REVIEW: Killing Eve, S3 Ep8 – Are You Leading or Am I?

Killing Eve, S3 Ep8 - Are You Leading or Am I?

Killing Eve concluded its third season with a lackluster finale that saw Eve and Villanelle seemingly decide to part ways only to hesitate at the last moment.

And while they did open the episode with a wonderfully awkward but genuine dance as well as had that momentous conversation on London Bridge, the central pair were actually sidelined for most of the finale. At one point, they were literally sitting on a couch watching as other characters made significant decisions.

Villanelle continued to try and break free from The Twelve, first by meeting with Carolyn and asking for a job. But when she insists that she no longer wants to be an assassin for hire, which has been her main skillset all her life, Carolyn dismisses her.

Villanelle’s journey this season has really been to achieve some semblance of humanity, which may add some nuance to the character (though I’m still not that convinced that her family visit effectively prompted such a transformation) but given how Villanelle as an “agent of chaos” and creative murder has been one of the main draws of the show, it’s difficult to see how this evolving character will continue to draw us in. As Carolyn says, when Villanelle is stripped away, who is left? Oksana? And is she really a character that will have the same magnetism as her psychotic counterpart? After all, even Oksana herself never wanted to be Oksana.

Unused to rejection, she decides to meet up with Eve. Their reunion is relatively peaceful and even leads to a romantically awkward dance. As Villanelle looks towards an older couple dancing she asks Eve if that is the kind of relationship they could have but Eve replies that she no longer longs for such comfortable domesticity. She’s tried that and she wasn’t satisfied. Besides, it’s highly unlikely that these two would have such a conflict-free dynamic, given who they are.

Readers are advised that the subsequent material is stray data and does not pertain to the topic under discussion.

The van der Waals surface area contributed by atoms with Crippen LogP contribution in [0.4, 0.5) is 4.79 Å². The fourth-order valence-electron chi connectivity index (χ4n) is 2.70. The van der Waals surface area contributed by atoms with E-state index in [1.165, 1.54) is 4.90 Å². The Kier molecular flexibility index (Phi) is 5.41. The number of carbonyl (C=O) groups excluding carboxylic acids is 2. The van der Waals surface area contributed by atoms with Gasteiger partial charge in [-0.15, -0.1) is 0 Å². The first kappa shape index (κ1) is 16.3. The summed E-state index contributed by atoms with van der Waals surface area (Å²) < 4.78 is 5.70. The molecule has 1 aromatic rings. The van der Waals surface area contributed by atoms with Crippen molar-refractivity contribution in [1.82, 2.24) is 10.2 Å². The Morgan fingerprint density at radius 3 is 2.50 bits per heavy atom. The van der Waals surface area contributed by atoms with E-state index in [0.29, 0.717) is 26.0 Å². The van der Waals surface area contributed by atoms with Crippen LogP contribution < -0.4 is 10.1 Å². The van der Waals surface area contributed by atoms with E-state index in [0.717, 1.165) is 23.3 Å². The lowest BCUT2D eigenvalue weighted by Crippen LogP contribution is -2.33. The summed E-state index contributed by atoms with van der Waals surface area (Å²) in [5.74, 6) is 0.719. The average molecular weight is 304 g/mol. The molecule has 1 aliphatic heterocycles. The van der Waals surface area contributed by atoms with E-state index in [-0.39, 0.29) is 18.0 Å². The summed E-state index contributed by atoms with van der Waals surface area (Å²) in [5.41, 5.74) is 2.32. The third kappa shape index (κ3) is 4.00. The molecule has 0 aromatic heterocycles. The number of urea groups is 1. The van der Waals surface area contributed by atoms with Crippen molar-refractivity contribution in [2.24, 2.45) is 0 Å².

Killing Eve, S3 Ep8 - Are You Leading or Am I?Their intimate tête-à-tête is interrupted by Rhian’s arrival. Villanelle sends Eve on a mission to collect an item important to Konstantin while she deals with her colleague. As Rhian escorts Villanelle to the train station, they have an argument at who is better at their job. And since old habits are hard to break, Villanelle eventually overpowers her opponent and in a completely expected move, Villanelle pushes Rhian to her messy demise care of the London ground. Not the most sophisticated kill but Villanelle works with what she has.

Konstantin discharges himself from hospital but finds a moment to share a final conversation with Dasha. He chides her for her brutal treatment of Villanelle but she insists that she did what she had to do. The aged assassin gasps her final breath as Konstantin walks away, a rather pathetic end to an illustrious career. As great as Harriet Walter has been in the role, we were never really shown Dasha at her best. One can chalk it up to old age but even then, she must have been a mediocre assassin if she couldn’t even murder a guy with a pitchfork to the neck. RIP Dasha.

The solution to the season-long mystery of Kenny’s murder turned out to be underwhelming, to say the least, and I’m not wholly convinced that we got the whole story but that’s just me trying to give the Killing Eve writers more credit for crafting a more sophisticated story. It’s also a bit ridiculous that Bear only just remembered that he had installed a hidden camera in the office and that he could have saved everyone weeks of investigation just by showing the footage of Konstantin meeting with Kenny on the latter’s last day.

This was easily the weakest of the three Killing Eve finales, not least because of the setting and the lack of high stakes. While season one ended with Eve stabbing Villanelle in Paris and season two with Villanelle shooting Eve in Rome, season three saw them both uninjured (physically) simply walking away from each other on London Bridge. But not really? We’ll have to wait till season four to find out.